Camping in Crater Lake National Park

Crater Lake: Where to Camp and What To Do

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In September, Heath and I finally visited Crater Lake. This is the third time I’ve added it to our travel map, but this time we made it happen! I’ve wanted to go to Crater Lake ever since science class back in elementary school when we learn what a caldera was. (It’s probably no secret at this point that I am a huge nerd.)

To document the experience, Heath and I created our first vlog!

[blog + video = vlog]

To see our shenanigans, including proof that Heath is awesome and brings me coffee in bed every morning (key to marital success, by the way), watch the video:

 

Where We Camped:

Mazama Village (southern Crater Lake NP)

  • Only open during the summer months
  • $31 for RV site with no hook ups
  • Campground typically fills by the afternoon

Thousand Springs Sno Park

We’re from Texas, so we didn’t know what sno parks were. They are parks for snow mobiles. Gosh, the north is so cool.

And since the parks are only used in the winter, you can camp in their large parking lots from April-November. Woo hoo!

From the southern entrance of the park, there are two sno parks (one to the east, one to the west) where you can camp free, if the campground is full.

Where We Hiked:

Discovery Point

Roundtrip: 2.0 miles

Time: 1 hour

Worth it? This trail along the rim of Crater Lake gives amazing views of the water. Plus as a bonus, since it’s a rim trail, there’s that constant fear of falling over the edge into the freezing cold lake.

Sun Notch Trail

Roundtrip: 0.8 miles loop trail

Time: 30 minutes

Worth it? This hike offers great views of Phantom Ship, a rock formation in the water that literally looks like a pirate ship. If you’re looking for a super easy hike with great views, totally worth it.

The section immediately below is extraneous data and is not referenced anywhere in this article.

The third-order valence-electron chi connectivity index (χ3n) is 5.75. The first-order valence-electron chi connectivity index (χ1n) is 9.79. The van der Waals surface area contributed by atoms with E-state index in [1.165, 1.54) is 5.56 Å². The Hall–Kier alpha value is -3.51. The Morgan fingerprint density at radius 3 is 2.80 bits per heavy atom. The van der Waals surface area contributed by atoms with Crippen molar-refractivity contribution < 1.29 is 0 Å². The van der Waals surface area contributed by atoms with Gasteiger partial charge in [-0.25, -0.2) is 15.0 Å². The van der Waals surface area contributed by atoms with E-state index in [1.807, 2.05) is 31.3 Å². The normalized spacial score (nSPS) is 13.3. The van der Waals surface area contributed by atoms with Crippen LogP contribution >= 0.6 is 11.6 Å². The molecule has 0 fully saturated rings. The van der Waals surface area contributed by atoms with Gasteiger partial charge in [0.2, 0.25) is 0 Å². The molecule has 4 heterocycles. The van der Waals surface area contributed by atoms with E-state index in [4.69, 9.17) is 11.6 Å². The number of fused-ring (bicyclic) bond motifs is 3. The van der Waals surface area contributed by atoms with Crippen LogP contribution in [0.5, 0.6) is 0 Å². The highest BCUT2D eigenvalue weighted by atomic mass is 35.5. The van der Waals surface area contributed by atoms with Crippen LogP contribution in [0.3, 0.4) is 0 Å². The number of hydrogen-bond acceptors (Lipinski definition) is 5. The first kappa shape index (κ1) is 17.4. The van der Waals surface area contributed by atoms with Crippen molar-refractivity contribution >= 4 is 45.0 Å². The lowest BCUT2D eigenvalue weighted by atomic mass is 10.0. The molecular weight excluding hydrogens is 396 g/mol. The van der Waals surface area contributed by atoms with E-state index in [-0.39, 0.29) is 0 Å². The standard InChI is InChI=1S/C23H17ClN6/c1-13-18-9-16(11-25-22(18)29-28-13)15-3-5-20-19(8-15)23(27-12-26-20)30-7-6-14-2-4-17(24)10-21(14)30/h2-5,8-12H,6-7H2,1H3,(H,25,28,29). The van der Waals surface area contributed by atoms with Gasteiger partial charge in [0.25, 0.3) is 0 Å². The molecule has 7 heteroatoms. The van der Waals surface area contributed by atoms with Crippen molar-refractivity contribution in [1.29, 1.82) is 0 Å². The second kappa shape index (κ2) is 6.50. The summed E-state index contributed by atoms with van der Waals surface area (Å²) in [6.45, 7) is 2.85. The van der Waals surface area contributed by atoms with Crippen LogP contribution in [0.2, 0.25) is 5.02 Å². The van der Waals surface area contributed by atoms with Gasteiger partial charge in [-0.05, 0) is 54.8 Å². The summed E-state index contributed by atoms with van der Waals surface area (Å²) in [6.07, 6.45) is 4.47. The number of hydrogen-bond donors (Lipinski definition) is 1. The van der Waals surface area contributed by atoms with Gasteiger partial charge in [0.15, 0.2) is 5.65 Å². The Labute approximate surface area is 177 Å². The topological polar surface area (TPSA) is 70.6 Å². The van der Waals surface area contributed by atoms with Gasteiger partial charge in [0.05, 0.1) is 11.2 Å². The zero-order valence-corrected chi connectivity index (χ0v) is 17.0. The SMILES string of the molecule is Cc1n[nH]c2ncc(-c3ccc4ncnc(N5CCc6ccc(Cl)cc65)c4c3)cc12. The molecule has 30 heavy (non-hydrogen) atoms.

Watchman Peak

Roundtrip: 1.6 miles

Elevation Gain: 420 feet

Time: 1 hour

Worth it? Absolutely! Granted, it was beyond windy & we were getting over being sick, so this hike completely wiped us out. However, the steep climb does boast some incredible views of the lake and mountains. If you’re in any kind of shape, you can handle this moderate hike.

Fun Fact: “Hike may be closed until mid-July due to snow.” Crater Lake is crazy with its winter weather.

Mount Scott

I joke in the vlog about hiking Mount Scott, the highest point in the park, even though we are sick. It’s a 4.4 mile hike (roundtrip) with a 1,250 foot elevation gain. I would’ve died.

Best Time to Visit:

Summer! It was FREEZING when we visited (as you saw in the video) and Crater Lake is known for snowfall year round. Plan on visiting in the summer months for the best weather, plus a chance to ferry out to Wizard Island.

Quick Facts:

  • Park established: 1902
  • Size: 183,000 acres
  • Visitors last year: 615,000
  • Lake depth: 1,943 feet
  • Lake width: 4.5 to 6 miles
  • Annual snowfall: 43 feet
  • Elevation: 6000-8929 feet

We loved our brief trip to the park, and wish we could’ve stayed longer…but not that much longer because it was seriously cold.